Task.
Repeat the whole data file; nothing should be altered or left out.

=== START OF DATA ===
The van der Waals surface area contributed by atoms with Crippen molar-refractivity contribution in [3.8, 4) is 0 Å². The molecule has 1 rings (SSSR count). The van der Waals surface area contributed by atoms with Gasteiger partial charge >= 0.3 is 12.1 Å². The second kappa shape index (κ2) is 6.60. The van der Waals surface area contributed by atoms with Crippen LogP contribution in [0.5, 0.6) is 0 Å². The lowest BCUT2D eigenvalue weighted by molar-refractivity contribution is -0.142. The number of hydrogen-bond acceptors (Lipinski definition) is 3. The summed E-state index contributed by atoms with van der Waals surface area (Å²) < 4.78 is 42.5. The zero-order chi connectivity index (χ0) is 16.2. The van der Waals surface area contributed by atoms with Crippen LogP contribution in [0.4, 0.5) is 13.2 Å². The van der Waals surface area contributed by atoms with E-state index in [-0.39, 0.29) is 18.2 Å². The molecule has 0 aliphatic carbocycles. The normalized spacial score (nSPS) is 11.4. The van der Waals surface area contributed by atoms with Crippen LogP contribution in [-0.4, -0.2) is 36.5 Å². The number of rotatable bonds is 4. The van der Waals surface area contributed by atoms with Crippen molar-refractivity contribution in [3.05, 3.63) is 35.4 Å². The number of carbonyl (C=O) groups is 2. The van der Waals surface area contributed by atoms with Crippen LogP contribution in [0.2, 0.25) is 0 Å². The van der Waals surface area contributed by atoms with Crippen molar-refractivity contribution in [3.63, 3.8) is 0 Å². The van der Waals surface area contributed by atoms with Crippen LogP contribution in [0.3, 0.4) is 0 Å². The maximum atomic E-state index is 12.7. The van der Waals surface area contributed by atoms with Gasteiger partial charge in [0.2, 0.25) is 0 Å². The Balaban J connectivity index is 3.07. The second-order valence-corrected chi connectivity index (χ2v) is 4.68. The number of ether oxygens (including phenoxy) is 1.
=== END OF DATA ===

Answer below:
The van der Waals surface area contributed by atoms with Crippen molar-refractivity contribution in [3.8, 4) is 0 Å². The molecule has 1 rings (SSSR count). The van der Waals surface area contributed by atoms with Gasteiger partial charge >= 0.3 is 12.1 Å². The second kappa shape index (κ2) is 6.60. The van der Waals surface area contributed by atoms with Crippen LogP contribution in [0.5, 0.6) is 0 Å². The lowest BCUT2D eigenvalue weighted by molar-refractivity contribution is -0.142. The number of hydrogen-bond acceptors (Lipinski definition) is 3. The summed E-state index contributed by atoms with van der Waals surface area (Å²) < 4.78 is 42.5. The zero-order chi connectivity index (χ0) is 16.2. The van der Waals surface area contributed by atoms with Crippen LogP contribution in [0.4, 0.5) is 13.2 Å². The van der Waals surface area contributed by atoms with E-state index in [-0.39, 0.29) is 18.2 Å². The molecule has 0 aliphatic carbocycles. The normalized spacial score (nSPS) is 11.4. The van der Waals surface area contributed by atoms with Crippen LogP contribution in [-0.4, -0.2) is 36.5 Å². The number of rotatable bonds is 4. The van der Waals surface area contributed by atoms with Crippen molar-refractivity contribution in [3.05, 3.63) is 35.4 Å². The number of carbonyl (C=O) groups is 2. The van der Waals surface area contributed by atoms with Crippen LogP contribution in [0.2, 0.25) is 0 Å². The van der Waals surface area contributed by atoms with Crippen molar-refractivity contribution in [3.63, 3.8) is 0 Å². The van der Waals surface area contributed by atoms with Crippen LogP contribution in [0.3, 0.4) is 0 Å². The maximum atomic E-state index is 12.7. The van der Waals surface area contributed by atoms with Gasteiger partial charge in [0.2, 0.25) is 0 Å². The Balaban J connectivity index is 3.07. The second-order valence-corrected chi connectivity index (χ2v) is 4.68. The number of ether oxygens (including phenoxy) is 1.